Media Foreign Affairs and National Security 2013.11.19
The communiqué released on November 12 by the third plenum of the 18th Central Committee of the CCP (Chinese Communist Party) was once again a typical product of their infamous bureaucratic turf war. Its reform plan is not only metaphysically dull but also virtually unattainable.
I remember something similar to this document as far back as January 1985 when I first saw a draft of the Japanese Prime Minister's Annual Policy Speech (Japan's "State of the Union" address) to be delivered at the beginning of the regular session of the Diet (Japan's Parliament).
At the time, I was an assistant director for Middle Eastern affairs at the Japanese Foreign Ministry. I was naively surprised to find the draft speech for the Prime Minister to be just a compilation of many short sentences, each of which had been proposed by relevant ministries and agencies.
The Prime Minister's office tried to shorten the speech but no bureaucrats were willing to voluntarily give up the sometimes mutually inconsistent policy lines they had proudly drafted. So the speech was getting longer and longer and, quite naturally, increasingly ambiguous.
Similarly, the CCP Central Committee's communiqué must have been drafted and finalized as the result of a fierce battle for compromise among the reformist, Maoist and vested interests groups inside the CCP. Let us take a look at some of the plenum's "major achievements."
The communiqué states that, "The core issue is to straighten out the relationship between government and the market, allowing the market to play a decisive role in allocating resources and improving the government's role."
I beg your pardon? Didn't the CCP say in the past that the market plays a basic role in allocating resources? Now they claim that the market's role was philosophically upgraded. Oh, is that so? And, if so, how and to what extent? Nobody seems to have an answer to this question.
The document also states that the CCP will set up a central team for "comprehensively deepening reform," responsible for "designing reform on an overall basis, arranging and co-ordinating reform, supervising the implementation of reform plans" to achieve "decisive results" by 2020.
Very fine. However, wasn't reform already comprehensive 10 years ago? How could you deepen already comprehensive reform? And, if you say you can and should, why don't you just do it now? You don't need another team and decade to get results.
As for SOEs (state-owned enterprises), the Communist Party did not publicize any concrete reform plans, instead insisting that, while "upgrading" the role of the market, the "public sector's" dominance in the economy should be maintained.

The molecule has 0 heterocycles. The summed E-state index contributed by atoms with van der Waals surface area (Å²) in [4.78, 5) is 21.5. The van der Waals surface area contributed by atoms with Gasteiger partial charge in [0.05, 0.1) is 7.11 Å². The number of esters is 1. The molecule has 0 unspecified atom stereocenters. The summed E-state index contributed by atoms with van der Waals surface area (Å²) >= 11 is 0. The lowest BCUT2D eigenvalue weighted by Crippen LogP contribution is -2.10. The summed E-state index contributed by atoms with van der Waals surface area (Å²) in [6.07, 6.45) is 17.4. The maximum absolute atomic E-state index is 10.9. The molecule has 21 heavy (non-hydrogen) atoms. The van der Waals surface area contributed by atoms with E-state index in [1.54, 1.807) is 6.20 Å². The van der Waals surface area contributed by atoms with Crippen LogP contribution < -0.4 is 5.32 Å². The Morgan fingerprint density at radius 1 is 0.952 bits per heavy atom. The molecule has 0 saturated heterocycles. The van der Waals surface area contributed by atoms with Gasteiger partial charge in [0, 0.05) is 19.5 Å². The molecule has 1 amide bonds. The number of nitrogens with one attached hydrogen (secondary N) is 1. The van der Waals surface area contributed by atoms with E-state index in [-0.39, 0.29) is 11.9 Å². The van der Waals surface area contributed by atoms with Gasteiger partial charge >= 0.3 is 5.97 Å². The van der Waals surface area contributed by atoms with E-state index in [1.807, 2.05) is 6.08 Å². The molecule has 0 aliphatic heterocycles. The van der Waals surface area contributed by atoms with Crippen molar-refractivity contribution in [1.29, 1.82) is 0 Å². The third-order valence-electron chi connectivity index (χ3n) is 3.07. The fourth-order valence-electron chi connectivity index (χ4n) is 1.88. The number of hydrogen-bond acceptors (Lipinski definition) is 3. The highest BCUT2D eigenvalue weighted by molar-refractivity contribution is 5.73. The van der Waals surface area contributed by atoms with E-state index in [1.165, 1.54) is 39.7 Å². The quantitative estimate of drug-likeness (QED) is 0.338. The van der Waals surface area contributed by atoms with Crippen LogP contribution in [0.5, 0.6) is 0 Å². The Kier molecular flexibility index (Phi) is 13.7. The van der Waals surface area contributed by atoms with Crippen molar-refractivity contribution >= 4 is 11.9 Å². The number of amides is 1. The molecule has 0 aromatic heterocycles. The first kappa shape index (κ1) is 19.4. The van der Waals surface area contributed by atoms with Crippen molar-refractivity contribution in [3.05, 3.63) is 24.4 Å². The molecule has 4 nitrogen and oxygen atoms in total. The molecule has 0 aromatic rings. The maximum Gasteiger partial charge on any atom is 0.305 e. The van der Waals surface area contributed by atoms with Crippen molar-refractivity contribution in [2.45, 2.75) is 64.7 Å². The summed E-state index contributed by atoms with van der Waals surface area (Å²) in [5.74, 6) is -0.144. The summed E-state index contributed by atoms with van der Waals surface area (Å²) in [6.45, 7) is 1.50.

The party also claimed that it would work to set up a sustainable social security system, deepen fiscal and tax reform, establish a unified land market in cities and the countryside, and give farmers more property rights. Aren't these all important challenges from the last decade?
We should not be naive, as I was 30 years ago, and imagine that President Xi Jinping and Prime Minister Li Keqiang will start a series of robust measures to "comprehensively deepen reform," taking into account that the political costs of doing so are still high. This is not the question.
The real question is how long can the CCP continue to postpone the moment of truth. Reportedly, many economists specializing in China argue that other reforms will have only limited success if the dominance of huge SOEs in key markets is to be maintained.
This is deja-vu for me. Japan's old LDP (the Liberal Democratic Party of Japan), which used to be a nest of major vested interests, was forced to step down from power in 1993. The voters supported reform, which was eventually taken up as a slogan by major political parties in Japan.
China watchers in the world's markets all know that serious reforms in China would face resistance from powerful interest groups in national or local governments or in SOE monopolies. However, as in the case of Japan's LDP, the ruling party should transform itself if it wishes to stay in power.
The real question here is whether the CCP can change itself without losing power, and not whether it can skillfully put off, through beautiful rhetorical compromise, the "moment of truth" when people rise and say "No" to the CCP's more than 60 years of authoritarian rule.